But a number of racial conflicts have largely undermined Dinkins ’message that he is uniquely able to bridge divisions in the city and seize the concept of crime. The most infamous were the riots in Crown Heights in Brooklyn in August 1991, which were triggered after a car driven by a Hasidic Jew jumped on a sidewalk and hit a young black boy. Hours later, a group of black men killed a Jewish student. Eventually, the riots lasted for three days, with members of the black and Hasidic population in the neighborhood physically facing each other. Dinkins was criticized for reacting too slowly, and when he visited the area during the riots, they blew it out and threw bottles at it.
Dinkins would refer to the episode as the harshest period of his bourgeoisie and demanded success in neutralizing other racially sensitive moments during his tenure, including a dispute between black and Korean business owners living in Brooklyn and maintaining peace in the city despite national unrest. followed the acquittal of police officers accused of beating Rodney King in 1992.
But his critics, namely Giuliani, who was the best-known former federal prosecutor at the time, cited Crown Heights ’unrest and crime to humiliate Dinkins, and Giuliani goes so far as to call the riot a“ pogrom ”. organized anti-Semitic violence in Eastern Europe. A year later, thousands of out-of-service New York police officers protested against Dinkins in front of City Hall after proposing the creation of an independent civilian agency to investigate police. Some used racist language to describe the mayor. Giuliani was present, though he denied Dinkins’ accusations that he had encouraged them.
In 1993, Dinkins barely lost against Giuliani, who became the city’s first Republican mayor in 20 years. In his 2013 memoir, “The Mayor’s Life: Controlling the Beautiful Mosaic in New York,” Dinkins said racism is a key factor in his re-election loss.
“When asked why I lost, I said,‘ Why do you think so? “I didn’t want to say it out loud, but it’s time. Now I say, ‘Simple and easy racism,'” Dinkins wrote.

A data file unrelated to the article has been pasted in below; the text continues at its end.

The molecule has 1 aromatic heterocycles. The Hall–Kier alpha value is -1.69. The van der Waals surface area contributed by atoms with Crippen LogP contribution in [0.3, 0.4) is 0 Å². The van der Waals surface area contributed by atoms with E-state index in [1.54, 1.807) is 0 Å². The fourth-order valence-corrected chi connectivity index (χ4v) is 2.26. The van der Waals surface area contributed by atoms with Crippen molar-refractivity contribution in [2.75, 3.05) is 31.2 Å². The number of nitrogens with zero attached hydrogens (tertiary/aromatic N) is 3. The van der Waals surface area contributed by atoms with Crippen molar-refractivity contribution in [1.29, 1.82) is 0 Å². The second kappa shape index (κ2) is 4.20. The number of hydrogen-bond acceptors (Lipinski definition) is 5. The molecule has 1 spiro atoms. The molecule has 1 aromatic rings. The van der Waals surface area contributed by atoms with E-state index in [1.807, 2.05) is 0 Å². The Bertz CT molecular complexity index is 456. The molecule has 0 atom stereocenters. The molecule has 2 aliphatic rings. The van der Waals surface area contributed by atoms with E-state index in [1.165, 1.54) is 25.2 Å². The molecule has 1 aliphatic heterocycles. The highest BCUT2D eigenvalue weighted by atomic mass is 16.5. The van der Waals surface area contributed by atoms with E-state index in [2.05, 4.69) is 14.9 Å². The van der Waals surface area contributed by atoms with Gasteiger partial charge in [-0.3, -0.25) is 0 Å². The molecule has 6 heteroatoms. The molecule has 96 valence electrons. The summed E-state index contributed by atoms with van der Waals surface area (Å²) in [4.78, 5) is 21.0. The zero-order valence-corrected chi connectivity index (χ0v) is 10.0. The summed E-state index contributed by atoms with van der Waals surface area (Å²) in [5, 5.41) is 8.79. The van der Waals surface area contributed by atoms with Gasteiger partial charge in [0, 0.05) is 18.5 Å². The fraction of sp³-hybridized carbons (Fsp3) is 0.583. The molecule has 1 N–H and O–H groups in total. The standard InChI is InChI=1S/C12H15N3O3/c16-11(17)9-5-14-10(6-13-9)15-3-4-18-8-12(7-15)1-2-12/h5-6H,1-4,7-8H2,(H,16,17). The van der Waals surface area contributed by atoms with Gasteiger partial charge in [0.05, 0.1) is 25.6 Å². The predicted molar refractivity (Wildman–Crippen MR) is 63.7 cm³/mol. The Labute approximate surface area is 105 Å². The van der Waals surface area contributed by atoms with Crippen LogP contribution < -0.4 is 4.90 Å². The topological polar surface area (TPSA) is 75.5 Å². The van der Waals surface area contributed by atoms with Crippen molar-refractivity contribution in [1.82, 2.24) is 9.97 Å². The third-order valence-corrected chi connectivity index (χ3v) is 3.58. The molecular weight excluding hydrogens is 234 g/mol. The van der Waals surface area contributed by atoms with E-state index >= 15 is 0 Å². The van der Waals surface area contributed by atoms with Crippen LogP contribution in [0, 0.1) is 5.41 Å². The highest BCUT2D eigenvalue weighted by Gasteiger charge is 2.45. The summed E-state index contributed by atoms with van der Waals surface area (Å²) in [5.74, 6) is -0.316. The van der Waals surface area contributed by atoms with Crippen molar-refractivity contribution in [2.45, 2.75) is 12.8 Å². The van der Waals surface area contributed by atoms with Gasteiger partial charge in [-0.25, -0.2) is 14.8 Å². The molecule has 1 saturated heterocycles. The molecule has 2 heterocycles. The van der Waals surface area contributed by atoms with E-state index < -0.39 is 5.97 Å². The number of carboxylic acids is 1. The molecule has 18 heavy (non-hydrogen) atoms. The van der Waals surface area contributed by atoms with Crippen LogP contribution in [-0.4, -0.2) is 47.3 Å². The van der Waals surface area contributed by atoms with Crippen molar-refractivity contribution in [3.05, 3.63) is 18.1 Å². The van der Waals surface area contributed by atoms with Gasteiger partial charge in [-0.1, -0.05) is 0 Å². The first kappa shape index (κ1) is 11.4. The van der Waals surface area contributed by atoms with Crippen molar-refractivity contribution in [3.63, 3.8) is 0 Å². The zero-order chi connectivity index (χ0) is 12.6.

Dinkins also complained that Giuliani deserved credit for the reduction in crime, which he said began in his class.
“Obviously they don’t want to acknowledge that the number of police officers has changed,” he told The New York Times in 1996. “Instead, they continue to behave as if civilization had begun on January 1, 1994.”
Born on July 10, 1927 in Trenton, New Jersey, Dinkins joined the U.S. Marine Corps as one of the Montford Point Marines, the first Black American to serve at the branch after graduating from high school, and later the Montford Point Marines who served in 2012. they received the Congressional Gold Medal for their service. He continued his studies at Howard University, where he graduated cum laude with a bachelor’s degree in mathematics in 1950. Dinkins earned his law degree in 1956 from Brooklyn Law School and worked as a lawyer before entering politics.
He became a member of the New York State Assembly in 1966, and from 1972 to 1973 he was chairman of the New York Electoral Board. Beginning his political career as a member of parliament, Dinkins was elected president of the Manhattan neighborhood in 1985 before being appointed. four years later the mayor’s office.
After leaving the mayor’s office in 1994, Dinkins became a public policy professor at Columbia University’s School of International and Public Affairs. He was also a board member of several organizations, including the U.S. Tennis Association and the Children’s Health Fund, and was a member of the Council on Foreign Relations and Alpha Phi Alpha Fraternity Inc., the first sister community in black Greek. The United States.
His wife, Joyce Dinkins, was the first lady in New York to die on October 89. Dinkins survived with two children and two grandchildren.
CNN’s Joe Sutton and Hollie Silverman contributed to the report.